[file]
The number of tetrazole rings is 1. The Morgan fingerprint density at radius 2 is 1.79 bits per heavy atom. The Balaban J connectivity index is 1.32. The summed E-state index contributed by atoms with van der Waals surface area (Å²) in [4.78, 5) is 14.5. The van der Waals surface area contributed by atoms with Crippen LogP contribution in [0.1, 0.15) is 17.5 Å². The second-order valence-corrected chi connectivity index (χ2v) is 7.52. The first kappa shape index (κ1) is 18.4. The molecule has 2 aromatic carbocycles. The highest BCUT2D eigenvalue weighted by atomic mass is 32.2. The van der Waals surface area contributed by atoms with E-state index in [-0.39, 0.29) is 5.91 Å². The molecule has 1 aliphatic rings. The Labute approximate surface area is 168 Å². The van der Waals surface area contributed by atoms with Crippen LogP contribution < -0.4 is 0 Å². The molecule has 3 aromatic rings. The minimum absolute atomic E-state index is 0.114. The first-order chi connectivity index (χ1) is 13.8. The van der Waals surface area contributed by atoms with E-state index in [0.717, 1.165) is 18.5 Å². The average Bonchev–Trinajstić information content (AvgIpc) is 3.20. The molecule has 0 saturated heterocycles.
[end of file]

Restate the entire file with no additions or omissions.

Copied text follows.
The number of tetrazole rings is 1. The Morgan fingerprint density at radius 2 is 1.79 bits per heavy atom. The Balaban J connectivity index is 1.32. The summed E-state index contributed by atoms with van der Waals surface area (Å²) in [4.78, 5) is 14.5. The van der Waals surface area contributed by atoms with Crippen LogP contribution in [0.1, 0.15) is 17.5 Å². The second-order valence-corrected chi connectivity index (χ2v) is 7.52. The first kappa shape index (κ1) is 18.4. The molecule has 2 aromatic carbocycles. The highest BCUT2D eigenvalue weighted by atomic mass is 32.2. The van der Waals surface area contributed by atoms with E-state index in [-0.39, 0.29) is 5.91 Å². The molecule has 1 aliphatic rings. The Labute approximate surface area is 168 Å². The van der Waals surface area contributed by atoms with Crippen LogP contribution < -0.4 is 0 Å². The molecule has 3 aromatic rings. The minimum absolute atomic E-state index is 0.114. The first-order chi connectivity index (χ1) is 13.8. The van der Waals surface area contributed by atoms with E-state index in [0.717, 1.165) is 18.5 Å². The average Bonchev–Trinajstić information content (AvgIpc) is 3.20. The molecule has 0 saturated heterocycles.